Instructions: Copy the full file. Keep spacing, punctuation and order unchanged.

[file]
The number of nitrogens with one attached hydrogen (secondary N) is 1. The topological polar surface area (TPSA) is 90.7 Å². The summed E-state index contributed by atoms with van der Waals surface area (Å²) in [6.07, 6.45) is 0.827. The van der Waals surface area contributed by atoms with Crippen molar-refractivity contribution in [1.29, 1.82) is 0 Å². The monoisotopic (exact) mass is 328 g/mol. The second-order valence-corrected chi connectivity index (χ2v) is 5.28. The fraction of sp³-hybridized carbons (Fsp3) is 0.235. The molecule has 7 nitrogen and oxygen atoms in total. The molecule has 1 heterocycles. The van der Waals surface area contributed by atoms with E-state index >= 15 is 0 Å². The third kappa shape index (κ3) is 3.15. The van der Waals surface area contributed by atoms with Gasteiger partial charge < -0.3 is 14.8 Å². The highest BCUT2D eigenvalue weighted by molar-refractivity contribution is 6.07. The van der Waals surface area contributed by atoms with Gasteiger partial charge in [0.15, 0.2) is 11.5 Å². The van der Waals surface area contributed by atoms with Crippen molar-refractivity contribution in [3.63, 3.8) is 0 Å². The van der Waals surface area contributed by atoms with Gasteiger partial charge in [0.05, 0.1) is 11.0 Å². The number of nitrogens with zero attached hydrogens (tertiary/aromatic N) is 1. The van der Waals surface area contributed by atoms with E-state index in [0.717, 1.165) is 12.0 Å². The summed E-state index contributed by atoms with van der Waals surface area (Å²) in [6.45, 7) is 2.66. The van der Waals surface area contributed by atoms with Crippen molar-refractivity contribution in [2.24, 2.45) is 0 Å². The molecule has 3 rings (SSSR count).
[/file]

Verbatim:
The number of nitrogens with one attached hydrogen (secondary N) is 1. The topological polar surface area (TPSA) is 90.7 Å². The summed E-state index contributed by atoms with van der Waals surface area (Å²) in [6.07, 6.45) is 0.827. The van der Waals surface area contributed by atoms with Crippen molar-refractivity contribution in [1.29, 1.82) is 0 Å². The monoisotopic (exact) mass is 328 g/mol. The second-order valence-corrected chi connectivity index (χ2v) is 5.28. The fraction of sp³-hybridized carbons (Fsp3) is 0.235. The molecule has 7 nitrogen and oxygen atoms in total. The molecule has 1 heterocycles. The van der Waals surface area contributed by atoms with E-state index >= 15 is 0 Å². The third kappa shape index (κ3) is 3.15. The van der Waals surface area contributed by atoms with Gasteiger partial charge < -0.3 is 14.8 Å². The highest BCUT2D eigenvalue weighted by molar-refractivity contribution is 6.07. The van der Waals surface area contributed by atoms with Gasteiger partial charge in [0.15, 0.2) is 11.5 Å². The van der Waals surface area contributed by atoms with Crippen molar-refractivity contribution in [3.63, 3.8) is 0 Å². The van der Waals surface area contributed by atoms with Gasteiger partial charge in [0.05, 0.1) is 11.0 Å². The number of nitrogens with zero attached hydrogens (tertiary/aromatic N) is 1. The van der Waals surface area contributed by atoms with E-state index in [0.717, 1.165) is 12.0 Å². The summed E-state index contributed by atoms with van der Waals surface area (Å²) in [6.45, 7) is 2.66. The van der Waals surface area contributed by atoms with Crippen molar-refractivity contribution in [2.24, 2.45) is 0 Å². The molecule has 3 rings (SSSR count).